Monthly Archives: November 2007

Spitzer cries uncle

Courtesy of Simon (posting at The Albany Project), this NYT story would have been not only unthinkable, but unstomachable just one year ago:

Spitzer, Hat in Hand, Asks Fellow Democrats in the Assembly for a Second Chance

Mr. Spitzer “has the potential to be a very creative man,” said Aileen M. Gunther, an Assemblywoman from Sullivan County. “If he works with all the creative people in the Legislature, I think there’s a lot of great possibilities for a turnaround.”

For 45 surprisingly peaceable minutes, lawmakers said, they peppered Mr. Spitzer with questions about how he planned to balance the state budget, what he would do about New York City’s shortage of subsidized housing, and whether he might think about raising taxes to bring in more revenue. Mr. Spitzer sidestepped the question about taxes, according to people in the room. But he was more vocal about spending — specifically, his willingness to help raise lawmakers’ pay, which bottoms out at $79,500 a year.

I know most people will probably do a spit-take at the second paragraph, but it’s the first one that I find unbelievable. Paging Richard Florida… apparently Upstate New York’s Creative Class has been hiding in the Legislature all along! Who knew? (My cynicism double backs on itself when I think of Spitzer’s other professions of humility that he never followed through on.)

I have more thoughts on Spitzer’s situation at the aforelinked post at TAP, but I will add a further thought for the Upstate audience: No matter what party they are from, Upstate Assembly members are still not very powerful… or creative. Without power, creativity is useless. But without creativity, power is just a recurring nightmare we can’t wake up from.

Other people’s blogs

New York Cowboy has a new look. This is a long-running blog that always has very current observations on a variety of issues in Albany (emphasis on rural issues and the environment) — and examines actual Assembly and Senate bills, something I certainly don’t have the time or energy for.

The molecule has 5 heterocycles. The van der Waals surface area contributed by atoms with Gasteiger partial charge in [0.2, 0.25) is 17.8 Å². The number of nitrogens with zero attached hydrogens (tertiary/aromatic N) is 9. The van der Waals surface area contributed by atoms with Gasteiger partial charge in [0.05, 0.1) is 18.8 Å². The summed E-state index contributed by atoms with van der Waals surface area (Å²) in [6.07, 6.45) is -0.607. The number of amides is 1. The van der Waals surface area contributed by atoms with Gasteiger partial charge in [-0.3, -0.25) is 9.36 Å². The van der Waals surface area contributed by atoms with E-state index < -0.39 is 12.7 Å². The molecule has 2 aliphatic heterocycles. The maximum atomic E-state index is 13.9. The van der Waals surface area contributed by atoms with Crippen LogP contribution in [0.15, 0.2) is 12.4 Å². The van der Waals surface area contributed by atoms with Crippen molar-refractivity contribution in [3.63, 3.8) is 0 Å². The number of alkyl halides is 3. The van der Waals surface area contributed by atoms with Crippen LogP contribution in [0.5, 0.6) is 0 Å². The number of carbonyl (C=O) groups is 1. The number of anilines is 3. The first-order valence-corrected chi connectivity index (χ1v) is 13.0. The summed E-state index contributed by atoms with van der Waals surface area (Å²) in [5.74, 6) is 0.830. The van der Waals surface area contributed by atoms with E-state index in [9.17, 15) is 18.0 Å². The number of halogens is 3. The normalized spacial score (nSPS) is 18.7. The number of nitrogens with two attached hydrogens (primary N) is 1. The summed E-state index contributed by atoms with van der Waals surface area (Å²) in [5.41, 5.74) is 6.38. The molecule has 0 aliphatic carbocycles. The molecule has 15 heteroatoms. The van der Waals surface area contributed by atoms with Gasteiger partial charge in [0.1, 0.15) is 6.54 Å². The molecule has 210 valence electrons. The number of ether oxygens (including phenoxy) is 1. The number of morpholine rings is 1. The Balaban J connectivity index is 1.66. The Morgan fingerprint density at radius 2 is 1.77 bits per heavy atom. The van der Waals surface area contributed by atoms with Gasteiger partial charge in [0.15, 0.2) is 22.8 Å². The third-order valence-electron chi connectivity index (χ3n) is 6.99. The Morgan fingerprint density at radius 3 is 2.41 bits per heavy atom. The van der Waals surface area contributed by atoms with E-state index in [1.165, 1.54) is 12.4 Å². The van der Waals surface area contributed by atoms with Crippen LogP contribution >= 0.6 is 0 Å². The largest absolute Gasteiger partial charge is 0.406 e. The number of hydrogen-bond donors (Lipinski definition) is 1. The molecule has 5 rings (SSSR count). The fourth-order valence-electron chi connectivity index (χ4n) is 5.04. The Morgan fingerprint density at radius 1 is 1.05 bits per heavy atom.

Jockeystreet writes about the proposed DestiNY hotel (the big green peapod thing) and objects to the idea of a green mall (as opposed to other type of building). I feel the same way. Function should follow form… and if the impression the architects are trying to convey is a grand paean to life and growth, you’d think a school or a hospital (or better yet, a factory) would fit the form better.

A visitor to CNY becomes terribly creeped out by Auburn.

There is apparently such a thing as PORN snowfall, and Golden Snowball is blogging about it. Further weather geekery (I mean that in a good way) is at the Groton Weather Blog, by a SUNY Oswego meteorology student (who has some contrarian views on climate change, btw).

The past: Via New York Cowboy, here’s a look at global warming from 1958.

The future: Upstate 2050 has a story on the Upstate Resettlement Zone.

And I don’t claim to know what this is all about, but somebody on my end of town is having a thrilling time

Holey bent along with the road past Westvale Plaza, stopping occasionally to break open the window of a car and bludgeon the zombies inside. Someday, salvage crews would come this way. Traffic control would be happy to have a few previously-cleared cars. He wished he could think of it in the long term like that, but really, his goals were more personal. He was hunting out of spite. It slowed him down, but he couldn’t resist his anger. Only a couple more miles and he’d be there. He approached from the east. Fairmount Fair had been the original goal. The Wegmans, Target, and the Dicks Sporting Goods sat there like ripe plums, waiting to be plucked. More important than the food and weapons that had probably already been picked clean would be the clothes of Marshalls. Three teams had headed out every day for a week before the Grabbers would come in. Lots of people had a similar idea before the evacuation and the place was loaded with Z’s. Assault, retreat, pick them off one by one…

Hmmm… are we coming into the present? (A description of Black Friday weekend?)

Winter: let’s call the whole thing off!

The NYT had a piece this weekend on the ancient European practice of simply shutting everything down for the winter:

Economists and bureaucrats who ventured out into the countryside after the [French] Revolution were horrified to find that the work force disappeared between fall and spring… Villages and even small towns were silent, with barely a column of smoke to reveal a human presence. As soon as the weather turned cold, people all over France shut themselves away and practiced the forgotten art of doing nothing at all for months on end… In 1900, The British Medical Journal reported that peasants of the Pskov region in northwestern Russia “adopt the economical expedient” of spending one-half of the year in sleep: “At the first fall of snow the whole family gathers round the stove, lies down, ceases to wrestle with the problems of human existence, and quietly goes to sleep.”